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  2. The J1772 plug on the adapter that came with my i-MiEV has a release lock: http://charge.yazaki-group.com/english/img/product/normal_outlet_size.jpg
     
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  3. Never fear - the future public charging situation will be far different than the cats and dogs approach currently used, and practically already obsolete. All of the new battery technologies offer rapid charging, so public chargers will operate very much like gas pumps do today. And there will be lots of them. As usual, most charging will be done at home, where electric prices are, of necessity, much lower. Better
    battery capacities will mean public charging mostly for trips and for those unable to charge where they live.
     
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  4. I would say that another good step is to leave a sort of contact card on your car's dashboard. Whenever I'm using a public charger, I leave a little 'charger FAQ card' on my dashboard, which answers questions about electric cars for those who walk by and see me plugged in *and* also has a way to contact me via Google Voice to check if I can come out and move the car, or whether it's okay to unplug me.
     
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  5. GREAT IDEA !!
     
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  6. Some of these problems could be overcome by inductive charging. It's practical and pretty vandalism and a.hole proof: once your parked over the electric charging plate nobody can come between you and those coveted electrons any more.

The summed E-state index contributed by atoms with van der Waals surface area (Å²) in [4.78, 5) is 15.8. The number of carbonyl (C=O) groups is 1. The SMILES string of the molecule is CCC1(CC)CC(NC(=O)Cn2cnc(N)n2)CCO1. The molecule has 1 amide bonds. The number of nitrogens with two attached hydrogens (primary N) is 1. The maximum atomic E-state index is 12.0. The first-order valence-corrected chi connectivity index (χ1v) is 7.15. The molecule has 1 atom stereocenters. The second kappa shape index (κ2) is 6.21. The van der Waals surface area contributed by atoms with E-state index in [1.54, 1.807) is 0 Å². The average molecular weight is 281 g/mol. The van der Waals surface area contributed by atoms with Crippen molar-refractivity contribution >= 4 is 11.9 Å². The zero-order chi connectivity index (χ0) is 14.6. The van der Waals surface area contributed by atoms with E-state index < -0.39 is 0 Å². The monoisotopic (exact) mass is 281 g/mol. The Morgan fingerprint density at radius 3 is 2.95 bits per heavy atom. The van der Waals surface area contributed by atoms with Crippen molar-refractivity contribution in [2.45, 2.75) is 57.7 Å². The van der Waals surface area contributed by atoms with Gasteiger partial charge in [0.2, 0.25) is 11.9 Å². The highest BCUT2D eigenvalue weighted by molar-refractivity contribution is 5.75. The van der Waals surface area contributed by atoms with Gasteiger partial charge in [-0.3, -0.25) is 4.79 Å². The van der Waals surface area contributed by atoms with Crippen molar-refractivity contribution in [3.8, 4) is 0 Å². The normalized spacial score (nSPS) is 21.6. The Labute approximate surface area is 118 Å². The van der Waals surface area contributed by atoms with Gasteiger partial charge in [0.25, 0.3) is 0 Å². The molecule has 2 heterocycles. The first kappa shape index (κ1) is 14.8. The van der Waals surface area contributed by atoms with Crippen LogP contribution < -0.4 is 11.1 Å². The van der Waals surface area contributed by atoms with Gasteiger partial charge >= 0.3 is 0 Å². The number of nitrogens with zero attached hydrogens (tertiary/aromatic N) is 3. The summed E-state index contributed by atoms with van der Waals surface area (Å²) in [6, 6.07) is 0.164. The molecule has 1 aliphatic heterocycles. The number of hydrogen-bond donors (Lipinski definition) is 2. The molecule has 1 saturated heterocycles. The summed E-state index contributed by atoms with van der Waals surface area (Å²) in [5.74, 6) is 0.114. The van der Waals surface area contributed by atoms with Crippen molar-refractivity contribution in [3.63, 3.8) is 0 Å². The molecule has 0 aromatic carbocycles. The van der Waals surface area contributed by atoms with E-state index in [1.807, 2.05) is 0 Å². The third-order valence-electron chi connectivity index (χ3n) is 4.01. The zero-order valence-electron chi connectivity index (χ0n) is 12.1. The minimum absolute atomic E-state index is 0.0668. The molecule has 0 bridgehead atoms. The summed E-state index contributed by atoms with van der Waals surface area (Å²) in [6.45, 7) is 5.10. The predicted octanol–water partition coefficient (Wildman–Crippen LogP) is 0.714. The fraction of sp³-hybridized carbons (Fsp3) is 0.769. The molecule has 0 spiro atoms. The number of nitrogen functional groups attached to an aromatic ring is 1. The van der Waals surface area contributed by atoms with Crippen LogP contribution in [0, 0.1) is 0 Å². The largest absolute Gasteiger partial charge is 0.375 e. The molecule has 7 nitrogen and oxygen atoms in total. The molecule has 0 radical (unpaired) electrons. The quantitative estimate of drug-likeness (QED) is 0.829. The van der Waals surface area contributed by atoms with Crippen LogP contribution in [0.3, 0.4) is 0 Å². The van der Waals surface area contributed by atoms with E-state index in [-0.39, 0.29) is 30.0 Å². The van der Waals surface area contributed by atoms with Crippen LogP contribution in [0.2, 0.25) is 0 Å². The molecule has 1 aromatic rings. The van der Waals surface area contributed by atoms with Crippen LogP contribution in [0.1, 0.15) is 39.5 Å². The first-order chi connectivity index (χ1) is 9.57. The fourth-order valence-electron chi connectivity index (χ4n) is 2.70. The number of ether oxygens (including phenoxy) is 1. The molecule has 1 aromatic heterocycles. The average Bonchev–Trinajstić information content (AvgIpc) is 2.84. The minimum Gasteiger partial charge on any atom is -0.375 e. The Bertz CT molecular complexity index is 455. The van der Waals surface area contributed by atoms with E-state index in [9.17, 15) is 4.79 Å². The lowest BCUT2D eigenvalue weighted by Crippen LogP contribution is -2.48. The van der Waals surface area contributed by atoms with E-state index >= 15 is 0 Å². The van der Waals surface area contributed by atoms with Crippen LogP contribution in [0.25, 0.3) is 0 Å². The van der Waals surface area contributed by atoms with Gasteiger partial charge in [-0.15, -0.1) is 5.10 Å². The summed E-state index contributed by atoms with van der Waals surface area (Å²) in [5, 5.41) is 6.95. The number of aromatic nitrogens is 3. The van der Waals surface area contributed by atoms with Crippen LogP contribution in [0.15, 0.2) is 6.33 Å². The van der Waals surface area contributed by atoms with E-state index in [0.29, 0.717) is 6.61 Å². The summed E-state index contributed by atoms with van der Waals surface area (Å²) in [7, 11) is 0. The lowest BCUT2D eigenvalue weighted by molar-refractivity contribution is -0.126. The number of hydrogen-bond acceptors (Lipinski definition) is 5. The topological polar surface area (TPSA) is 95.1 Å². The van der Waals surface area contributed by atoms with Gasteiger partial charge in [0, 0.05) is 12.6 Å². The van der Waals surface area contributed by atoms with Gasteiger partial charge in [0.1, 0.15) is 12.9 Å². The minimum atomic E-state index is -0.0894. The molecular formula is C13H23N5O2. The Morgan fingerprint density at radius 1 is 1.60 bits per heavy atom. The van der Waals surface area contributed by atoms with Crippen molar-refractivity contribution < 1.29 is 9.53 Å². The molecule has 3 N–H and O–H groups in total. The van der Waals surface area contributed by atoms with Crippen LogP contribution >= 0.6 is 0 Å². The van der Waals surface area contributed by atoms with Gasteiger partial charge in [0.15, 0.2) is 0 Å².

Of course it still might be defective or ICEd or hogged by another EV that long since filled up....

    I doubt there is much future for level 2 charging in public space anyway. A better solution is a dense network of fastchargers strategically placed on spots where nobody wants to loiter too long anyway, like along motorways. What's more: such a network would go a long way in making BEVs more practical so it makes them a more attractive proposition for the consumer.
     
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  7. inductive charging is not vandalism proof. It is extremely dangerous to place any object between to two inductive plates - including your hand, foot, a coin, a cat, a piece of trash, etc. Because of this, the chargers have motion and proximity sensors to shut themselves off if they detect a foreign object under the car. It would be extremely easy to vandalize such a system.
     
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  8. I am still shocked you can unplug a locked car. My Renault Fluence ZE locks the charging cable (at both ends) when you lock the doors.
     
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  9. The J1772 plug used in all modern charging stations has a small hole that fits a luggage lock. I carry one around in the door pocket with my number on it so someone who really needs to charge can just call me for the combo.